A new series of lectures of Chinese Medicine from the roots exploring Classical Pathology
Wei (痿) syndrome (often translated in English as “wilting”, “limpness”, “atrophy”, or “atony”) is only fully understood by studying the texts presenting its primary causes. The best is the Suwen chap.44, which is studied in depth in this course. The deep causes as well as the triggering factors and the different symptoms will be examined, throwing light on the treatment. The importance of the Yangming will also be described and explained.
Suwen chap.44 “On the Wei Syndrome (wei lun)” provides a good example of the complete process of diagnosis in classical Chinese Medicine. It shows how the understanding of the Chinese approach to physiology is necessary in any treatment. It is also a perfect example of a presentation of a pathology according to the Five phases or Elements. Other texts from the Huangdi Neijing and from other classics complete the presentation of the syndrome outside of this theory.
This will be followed by a synthesis of the meaning and treatments of Wei according to some ancient and modern Chinese texts.
Clinical discussions among practitioners will also take place.
Date and Times
Saturday 7th of March 2020 from 9.30am to 5pm – Six hours CPD.
The International College of Oriental Medicine, van Buren House, Green Hedges Avenue, East Grinstead, West Sussex RH19 1DZ
For any enquiries please contact [email protected]
Who is this course for?
This course is suitable for practitioners wishing to deepen their understanding, for students looking for a Chinese classical foundation (after a least one year of study and a knowledge of the basis of Chinese Medicine), and for anyone interested in the way in which life is organised in the body, according to classical Chinese Medicine.
Elisabeth Rochat De La Vallée
Elisabeth is a well-known researcher and translator of ancient Chinese Medicine and Acupuncture, and author of numerous influential books in several languages. She is a Member of the Board Ricci Association for the Grand Ricci; Dean of Study in the European School of Acupuncture (www.acupuncture-europe.org); Senior Lecturer of the E.E.A. (École Européenne d’Acupuncture); Lecturer on Chinese Philosophy in the Jesuit University in Paris (Centre Sèvres) and a Member of the French Association of Chinese Studies (A.F.E.C.).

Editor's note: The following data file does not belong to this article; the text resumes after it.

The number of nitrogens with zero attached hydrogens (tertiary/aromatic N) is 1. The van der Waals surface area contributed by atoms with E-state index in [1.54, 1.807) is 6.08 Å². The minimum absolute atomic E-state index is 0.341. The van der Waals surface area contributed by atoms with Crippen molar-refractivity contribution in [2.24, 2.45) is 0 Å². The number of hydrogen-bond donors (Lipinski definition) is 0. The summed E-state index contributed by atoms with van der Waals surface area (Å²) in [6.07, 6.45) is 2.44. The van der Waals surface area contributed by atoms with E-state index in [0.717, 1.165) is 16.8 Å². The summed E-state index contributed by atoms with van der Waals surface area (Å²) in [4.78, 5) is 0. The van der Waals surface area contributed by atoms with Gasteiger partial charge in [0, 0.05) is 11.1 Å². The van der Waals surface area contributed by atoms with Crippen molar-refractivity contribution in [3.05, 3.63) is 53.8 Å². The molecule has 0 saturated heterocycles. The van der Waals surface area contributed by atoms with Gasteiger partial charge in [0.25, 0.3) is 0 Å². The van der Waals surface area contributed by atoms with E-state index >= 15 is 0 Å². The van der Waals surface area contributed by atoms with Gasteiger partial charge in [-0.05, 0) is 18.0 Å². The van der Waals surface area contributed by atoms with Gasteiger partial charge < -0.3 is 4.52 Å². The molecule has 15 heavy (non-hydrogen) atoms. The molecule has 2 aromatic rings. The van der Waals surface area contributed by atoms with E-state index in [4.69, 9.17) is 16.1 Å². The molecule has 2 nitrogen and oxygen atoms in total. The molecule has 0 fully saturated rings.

After studying philosophy, literature and classics at the Paris University where she completed her Masters degree in Classics and Philosophy, Elisabeth met Claude Larre s.j. who was working on his PhD thesis on the Huainanzi and translating the Laozi. As a result of his influence, she began to study Chinese and work with him on Chinese classical texts. She also studied modern Chinese with a native speaker and in 1974 spent a year in Taiwan to further her studies. She holds degrees in Chinese at the Paris University.
In the early 1970s she embarked on a study of Chinese medicine, together with Father Larre and Dr. Schatz, a western physician with an interest in oriental medicine and the classical medical texts, beginning the first study group of the classical medical texts in Paris which led to the foundation of the European School of Acupuncture in Paris in 1976.
Elisabeth and Father Larre started to offer lectures, seminars and conferences on Chinese classical thought in France and several European countries. In the mid 1980s, Elisabeth began to accompany Father Larre on his teaching engagements in both the UK and the US. Her knowledge of the medical texts combined to Father Larre’s subtle understanding of the background culture and philosophy produced a unique teaching team. They also worked together on the Grand Ricci dictionary, completing the first publication – two volumes of single characters – in 1999. The complete work of seven volumes was finally published, under her direction, just before Father Larre’s death in December 2001. Elisabeth has continued to teach worldwide, working with both medical and philosophical Classics.